Other Protestants

There are many other Protestant denominations that do not fit neatly into the mentioned branches, and are far smaller in membership. Some groups of individuals who hold basic Protestant tenets identify themselves simply as "Christians" or "born-again Christians". They typically distance themselves from the confessionalism (religion), confessionalism or creedalism of other Christian communities by calling themselves "Non-denominational Christianity, non-denominational" or "
evangelical Evangelicalism (), evangelical Christianity, or evangelical Protestantism, is a worldwide trans-denominational movement within Protestant Christianity that maintains the belief that the essence of the Gospel consists of the doctrine of salvati ...
". Often founded by individual pastors, they have little affiliation with historic denominations. Hussitism follows the teachings of Czech reformer Jan Hus, who became the best-known representative of the Bohemian Reformation and one of the forerunners of the Protestant Reformation. An early hymnal was the hand-written ''Jistebnice hymn book''. This predominantly religious movement was propelled by social issues and strengthened Czech people, Czech national awareness. Among present-day Christians, Hussite traditions are represented in the
Moravian Church , image = AgnusDeiWindow.jpg , imagewidth = 250px , caption = Church emblem featuring the Agnus Dei.Stained glass at the Rights Chapel of Trinity Moravian Church, Winston-Salem, North Carolina, United States , main_classification = Protestant , or ...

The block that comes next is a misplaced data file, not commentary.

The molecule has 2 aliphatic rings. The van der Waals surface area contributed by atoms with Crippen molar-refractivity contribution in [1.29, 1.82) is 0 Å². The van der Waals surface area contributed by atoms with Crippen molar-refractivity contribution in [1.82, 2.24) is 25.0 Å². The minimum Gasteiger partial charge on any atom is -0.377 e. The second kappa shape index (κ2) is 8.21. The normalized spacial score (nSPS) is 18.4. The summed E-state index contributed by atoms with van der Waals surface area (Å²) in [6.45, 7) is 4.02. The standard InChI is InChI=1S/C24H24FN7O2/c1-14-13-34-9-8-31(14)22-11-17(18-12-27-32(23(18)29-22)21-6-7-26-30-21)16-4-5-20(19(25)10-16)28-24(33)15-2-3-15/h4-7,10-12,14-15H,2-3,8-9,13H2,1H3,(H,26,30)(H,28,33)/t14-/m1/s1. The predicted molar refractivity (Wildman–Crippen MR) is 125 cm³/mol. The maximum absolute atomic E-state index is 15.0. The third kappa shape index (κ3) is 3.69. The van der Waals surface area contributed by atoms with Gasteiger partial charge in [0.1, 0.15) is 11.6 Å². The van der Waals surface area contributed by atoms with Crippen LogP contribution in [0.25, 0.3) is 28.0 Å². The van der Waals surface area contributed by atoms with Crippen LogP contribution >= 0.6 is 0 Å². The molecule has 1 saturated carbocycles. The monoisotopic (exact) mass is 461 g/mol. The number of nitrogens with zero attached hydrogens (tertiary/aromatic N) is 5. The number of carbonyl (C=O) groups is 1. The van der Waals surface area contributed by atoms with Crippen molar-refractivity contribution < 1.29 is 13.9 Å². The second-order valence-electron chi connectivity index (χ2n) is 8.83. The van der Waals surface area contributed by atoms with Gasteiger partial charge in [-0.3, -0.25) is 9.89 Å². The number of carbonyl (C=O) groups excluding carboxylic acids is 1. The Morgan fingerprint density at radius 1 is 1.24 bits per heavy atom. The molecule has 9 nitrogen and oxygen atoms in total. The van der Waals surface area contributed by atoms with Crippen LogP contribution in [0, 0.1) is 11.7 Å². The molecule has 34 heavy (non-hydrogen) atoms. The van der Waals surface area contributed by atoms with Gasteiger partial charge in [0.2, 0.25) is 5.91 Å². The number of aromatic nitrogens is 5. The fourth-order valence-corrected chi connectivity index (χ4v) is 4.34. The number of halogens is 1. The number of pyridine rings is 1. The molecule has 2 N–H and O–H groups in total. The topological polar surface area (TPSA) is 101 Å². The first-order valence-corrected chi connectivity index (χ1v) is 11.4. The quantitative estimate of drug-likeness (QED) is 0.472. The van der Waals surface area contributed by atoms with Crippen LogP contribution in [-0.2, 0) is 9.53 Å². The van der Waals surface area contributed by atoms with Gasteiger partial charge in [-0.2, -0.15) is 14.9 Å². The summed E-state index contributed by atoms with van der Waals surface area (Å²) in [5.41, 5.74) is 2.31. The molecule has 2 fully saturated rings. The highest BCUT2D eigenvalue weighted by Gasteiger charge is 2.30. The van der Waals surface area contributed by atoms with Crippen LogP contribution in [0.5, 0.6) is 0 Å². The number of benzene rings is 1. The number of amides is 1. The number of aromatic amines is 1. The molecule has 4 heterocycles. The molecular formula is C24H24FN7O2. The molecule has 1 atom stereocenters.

, Unity of the Brethren, and the refounded Czechoslovak Hussite Church, Czechoslovak Hussite churches.Nĕmec, Ludvík "The Czechoslovak heresy and schism: the emergence of a national Czechoslovak church," American Philosophical Society, Philadelphia, 1975, The Plymouth Brethren are a conservative, low church, evangelical New religious movement, movement, whose history can be traced to Dublin, Ireland, in the late 1820s, originating from
Anglicanism Anglicanism is a Western Christian tradition that has developed from the practices, liturgy, and identity of the Church of England following the English Reformation. Adherents of Anglicanism are called ''Anglicans''; they are also called ''E ...
. Among other beliefs, the group emphasizes '. Brethren generally see themselves not as a denomination, but as a network, or even as a collection of overlapping networks, of like-minded independent churches. Although the group refused for many years to take any denominational name to itself—a stance that some of them still maintain—the title ''The Brethren'', is one that many of their number are comfortable with in that the Bible designates all believers as ''brethren''. The Holiness movement refers to a set of beliefs and practices emerging from 19th-century Methodism, and a number of evangelical denominations, parachurch organizations, and movements that emphasized those beliefs as a central doctrine. There are an estimated 12 million adherents in Holiness movement churches. The Salvation Army and The Wesleyan Church are notable examples. Quakers, or Friends, are members of a family of religious movements collectively known as the Religious Society of Friends. The central unifying doctrine of these movements is the priesthood of all believers. Many Friends view themselves as members of a Christian denomination. They include those with evangelicalism, evangelical, Holiness movement, holiness, Mainline Protestant, liberal, and traditional Conservative Friends, conservative Quaker understandings of
Christianity Christianity is an Abrahamic monotheistic religion based on the life and teachings of Jesus of Nazareth. It is the world's largest religion, with about 2.4 billion followers. Its adherents, known as Christians, make up a majority of the populati ...